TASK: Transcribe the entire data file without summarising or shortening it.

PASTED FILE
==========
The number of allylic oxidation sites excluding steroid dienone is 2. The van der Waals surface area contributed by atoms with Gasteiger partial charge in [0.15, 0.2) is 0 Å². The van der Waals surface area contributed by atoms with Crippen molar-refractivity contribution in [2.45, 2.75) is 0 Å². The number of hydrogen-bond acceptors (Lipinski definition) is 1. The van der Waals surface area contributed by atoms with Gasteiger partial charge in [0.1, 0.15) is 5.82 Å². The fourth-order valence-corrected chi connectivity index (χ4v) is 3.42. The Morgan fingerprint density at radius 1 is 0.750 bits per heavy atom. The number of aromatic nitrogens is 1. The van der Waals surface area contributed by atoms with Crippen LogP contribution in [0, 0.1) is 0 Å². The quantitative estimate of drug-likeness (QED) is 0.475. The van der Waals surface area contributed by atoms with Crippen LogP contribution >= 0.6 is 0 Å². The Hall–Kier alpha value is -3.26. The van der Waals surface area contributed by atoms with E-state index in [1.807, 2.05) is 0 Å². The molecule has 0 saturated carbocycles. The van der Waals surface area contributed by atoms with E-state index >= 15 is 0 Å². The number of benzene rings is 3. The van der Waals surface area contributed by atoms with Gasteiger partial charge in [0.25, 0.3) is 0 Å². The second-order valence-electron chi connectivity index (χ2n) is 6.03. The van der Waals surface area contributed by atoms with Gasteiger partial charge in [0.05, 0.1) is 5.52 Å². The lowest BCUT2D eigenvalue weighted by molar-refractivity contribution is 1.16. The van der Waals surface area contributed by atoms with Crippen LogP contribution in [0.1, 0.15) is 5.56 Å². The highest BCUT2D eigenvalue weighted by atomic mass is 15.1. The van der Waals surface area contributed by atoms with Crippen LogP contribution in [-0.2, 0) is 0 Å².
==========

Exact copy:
The number of allylic oxidation sites excluding steroid dienone is 2. The van der Waals surface area contributed by atoms with Gasteiger partial charge in [0.15, 0.2) is 0 Å². The van der Waals surface area contributed by atoms with Crippen molar-refractivity contribution in [2.45, 2.75) is 0 Å². The number of hydrogen-bond acceptors (Lipinski definition) is 1. The van der Waals surface area contributed by atoms with Gasteiger partial charge in [0.1, 0.15) is 5.82 Å². The fourth-order valence-corrected chi connectivity index (χ4v) is 3.42. The Morgan fingerprint density at radius 1 is 0.750 bits per heavy atom. The number of aromatic nitrogens is 1. The van der Waals surface area contributed by atoms with Crippen LogP contribution in [0, 0.1) is 0 Å². The quantitative estimate of drug-likeness (QED) is 0.475. The van der Waals surface area contributed by atoms with Crippen LogP contribution >= 0.6 is 0 Å². The Hall–Kier alpha value is -3.26. The van der Waals surface area contributed by atoms with E-state index in [1.807, 2.05) is 0 Å². The molecule has 0 saturated carbocycles. The van der Waals surface area contributed by atoms with E-state index >= 15 is 0 Å². The number of benzene rings is 3. The van der Waals surface area contributed by atoms with Gasteiger partial charge in [0.25, 0.3) is 0 Å². The second-order valence-electron chi connectivity index (χ2n) is 6.03. The van der Waals surface area contributed by atoms with Gasteiger partial charge in [0.05, 0.1) is 5.52 Å². The lowest BCUT2D eigenvalue weighted by molar-refractivity contribution is 1.16. The van der Waals surface area contributed by atoms with Crippen LogP contribution in [0.1, 0.15) is 5.56 Å². The highest BCUT2D eigenvalue weighted by atomic mass is 15.1. The van der Waals surface area contributed by atoms with Crippen LogP contribution in [-0.2, 0) is 0 Å².